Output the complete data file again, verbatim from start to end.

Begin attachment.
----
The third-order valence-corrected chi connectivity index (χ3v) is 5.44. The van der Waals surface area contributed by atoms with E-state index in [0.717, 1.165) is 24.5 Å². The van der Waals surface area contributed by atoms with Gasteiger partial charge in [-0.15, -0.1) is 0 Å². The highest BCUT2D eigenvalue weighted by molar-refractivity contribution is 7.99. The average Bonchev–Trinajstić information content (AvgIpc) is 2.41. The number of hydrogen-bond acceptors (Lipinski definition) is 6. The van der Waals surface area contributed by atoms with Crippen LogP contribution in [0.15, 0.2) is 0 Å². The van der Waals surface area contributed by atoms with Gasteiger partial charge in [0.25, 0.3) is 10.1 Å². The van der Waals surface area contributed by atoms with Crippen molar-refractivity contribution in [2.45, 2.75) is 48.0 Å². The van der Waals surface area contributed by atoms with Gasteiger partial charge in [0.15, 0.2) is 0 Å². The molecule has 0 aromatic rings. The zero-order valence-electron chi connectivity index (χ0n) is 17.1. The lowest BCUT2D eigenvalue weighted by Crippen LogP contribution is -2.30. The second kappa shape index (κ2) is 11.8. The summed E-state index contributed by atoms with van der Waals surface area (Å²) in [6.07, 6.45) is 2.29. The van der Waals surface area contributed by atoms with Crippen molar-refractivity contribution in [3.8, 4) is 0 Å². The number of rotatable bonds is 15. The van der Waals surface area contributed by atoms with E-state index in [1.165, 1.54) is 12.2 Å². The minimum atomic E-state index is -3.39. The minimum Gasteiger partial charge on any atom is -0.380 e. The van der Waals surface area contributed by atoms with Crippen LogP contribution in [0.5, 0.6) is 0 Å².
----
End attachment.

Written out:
The third-order valence-corrected chi connectivity index (χ3v) is 5.44. The van der Waals surface area contributed by atoms with E-state index in [0.717, 1.165) is 24.5 Å². The van der Waals surface area contributed by atoms with Gasteiger partial charge in [-0.15, -0.1) is 0 Å². The highest BCUT2D eigenvalue weighted by molar-refractivity contribution is 7.99. The average Bonchev–Trinajstić information content (AvgIpc) is 2.41. The number of hydrogen-bond acceptors (Lipinski definition) is 6. The van der Waals surface area contributed by atoms with Crippen LogP contribution in [0.15, 0.2) is 0 Å². The van der Waals surface area contributed by atoms with Gasteiger partial charge in [0.25, 0.3) is 10.1 Å². The van der Waals surface area contributed by atoms with Crippen molar-refractivity contribution in [2.45, 2.75) is 48.0 Å². The van der Waals surface area contributed by atoms with Gasteiger partial charge in [0.15, 0.2) is 0 Å². The molecule has 0 aromatic rings. The zero-order valence-electron chi connectivity index (χ0n) is 17.1. The lowest BCUT2D eigenvalue weighted by Crippen LogP contribution is -2.30. The second kappa shape index (κ2) is 11.8. The summed E-state index contributed by atoms with van der Waals surface area (Å²) in [6.07, 6.45) is 2.29. The van der Waals surface area contributed by atoms with Crippen molar-refractivity contribution in [3.8, 4) is 0 Å². The number of rotatable bonds is 15. The van der Waals surface area contributed by atoms with E-state index in [1.165, 1.54) is 12.2 Å². The minimum atomic E-state index is -3.39. The minimum Gasteiger partial charge on any atom is -0.380 e. The van der Waals surface area contributed by atoms with Crippen LogP contribution in [0.5, 0.6) is 0 Å².